'Hayya Hayya (Better Together)', released by Def Jam Recordings and produced by RedOne, is streaming on all platforms. One can watch the full music video at https://www.youtube.com/watch?v=7X9UfcDj1gM
Source: Gulf Times
Qatar seen to witnesses women's increased role in financial landscape
April 19 2022
Santhosh V. Perumal
Qatar has been witnessing increased role of women in key positions in the financial sector, especially in the Qatar Financial Centre (QFC)-based corporate entities, according to a top official of the QFC.
According to 2019 data, 13.5% of senior level positions in QFC companies were filled by women – compared to 8.5% in Qatar’s financial sector as a whole, said Sheikha Alanoud bint Hamad al-Thani, deputy chief executive and chief business officer of the QFC.
This came in response to an interview at the World Economic Forum. She is one among the three Qatari Young Global Leaders who are playing their part in fulfilling their nation’s future-proof vision.
“This number continues to grow – and at the same time, these companies are posting record profits," said Sheikha Alanoud, who has been championing the role of women, having hired and mentored numerous women over the course of her career.
About the ESG (environment, social and governance) framework, she said the QFC’s firms are at the forefront of the ESG revolution”, describing how 1,300 firms in the centre are currently tackling the ESG challenges from the energy transition to governance.
The QFC’s sustainable sukuk and bonds framework integrates local requirements and features with International Capital Markets Association’s globally accepted principles to create a harmonised financial market ecosystem locally, based on international standards.
It will promote appropriate disclosures, the flow of relevant information, reporting, and transparency and ensure that these instruments meet their objectives and minimise the risks of greenwashing.
In 2021, the Qatar Stock Exchange rolled out its first ESG-tradable index and announced plans to mandate ESG disclosures for publicly-listed firms.
This move reflects a broader global shift towards long-term value creation in the country.
Ahmed Ali al-Hammadi, the chief investment officer for Europe, Russia and Turkey at the Qatar Investment Authority (QIA), said the sovereign wealth fund has looked inwards building its vision and formulate the role that it will play as fiduciaries to Qatar’s future generations.
In 2017, the QIA co-founded the One Planet Sovereign Wealth Funds initiative, working with other sovereign wealth funds and large asset managers, to examine how climate-related risks and opportunities are assessed.
He said in 2022, the QIA’s progress will position it as a global sustainability leader.
"The actions we are taking show the commitment of our industry to shape the global effort on climate change," he said.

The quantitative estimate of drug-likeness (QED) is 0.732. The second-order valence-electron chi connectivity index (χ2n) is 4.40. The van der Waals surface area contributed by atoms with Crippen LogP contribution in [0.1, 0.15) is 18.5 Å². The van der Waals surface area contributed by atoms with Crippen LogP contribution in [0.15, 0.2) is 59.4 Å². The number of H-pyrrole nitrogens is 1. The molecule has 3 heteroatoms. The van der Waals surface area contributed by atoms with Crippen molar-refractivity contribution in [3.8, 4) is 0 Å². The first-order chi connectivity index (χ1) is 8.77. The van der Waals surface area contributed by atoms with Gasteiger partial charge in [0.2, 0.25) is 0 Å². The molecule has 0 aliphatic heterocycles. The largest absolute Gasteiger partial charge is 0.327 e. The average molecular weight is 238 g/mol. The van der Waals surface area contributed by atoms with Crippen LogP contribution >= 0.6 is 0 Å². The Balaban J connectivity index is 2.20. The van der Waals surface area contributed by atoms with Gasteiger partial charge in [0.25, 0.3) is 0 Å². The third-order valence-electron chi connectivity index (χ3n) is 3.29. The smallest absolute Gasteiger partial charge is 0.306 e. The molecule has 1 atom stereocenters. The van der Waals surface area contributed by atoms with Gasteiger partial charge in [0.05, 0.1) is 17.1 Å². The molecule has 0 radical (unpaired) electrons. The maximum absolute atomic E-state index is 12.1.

Abdulrahman Essa al-Mannai, the chief executive of Milaha Group, one of the Middle East’s largest maritime and logistics companies, said high standards of corporate governance and transparency start at the top and penetrate all levels of the company.
Source: Gulf Times
Nigeria: Less Than 1 Million Nigerian Women Have Formal Employment - Report
20 APRIL 2022
By Royal Ibeh
A new report has showed that less than a million women living in Nigeria are in formal employment while 95 per cent are engaged within the informal sector.
Workplace discrimination is also central to understanding women's economic outcomes. Although women constitute 70 per cent of agricultural labour in Nigeria and produce 90 per cent of food, they are more prone to lower wages due to limited access to land, skills, finance and low adoption of mechanisation.
Additionally, the Labour Act prohibits employers from hiring women for night work in sectors, such as manufacturing, mining, agriculture.
The report titled: 'Unmasking the Barriers to Women's Participation in Nigeria's Labour Market' published by Jobberman, the single largest job placement website in sub-Saharan Africa, showed a gender parity at the workplace.
For instance, the report revealed that entrepreneurship is increasingly becoming the economic haven for women primarily due to its low barrier to entry.
However, about 51 per cent of women surveyed across Lagos, Kano and Kaduna states indicated that they are more interested in formal work, compared to 12 per cent who are interested in entrepreneurship, the report added.
Other key findings from the report showed that about 70 per cent of employers in Lagos and Kano say domestic responsibility is a major barrier for women in the world of work.
"About 62 per cent of women surveyed across the three states say that having to relocate is an important factor that they consider when looking for work. Of the 56 million registered MSMEs in Nigeria, women account for over 23 million (41 per cent) in terms of ownership," the report added.
Source: All Africa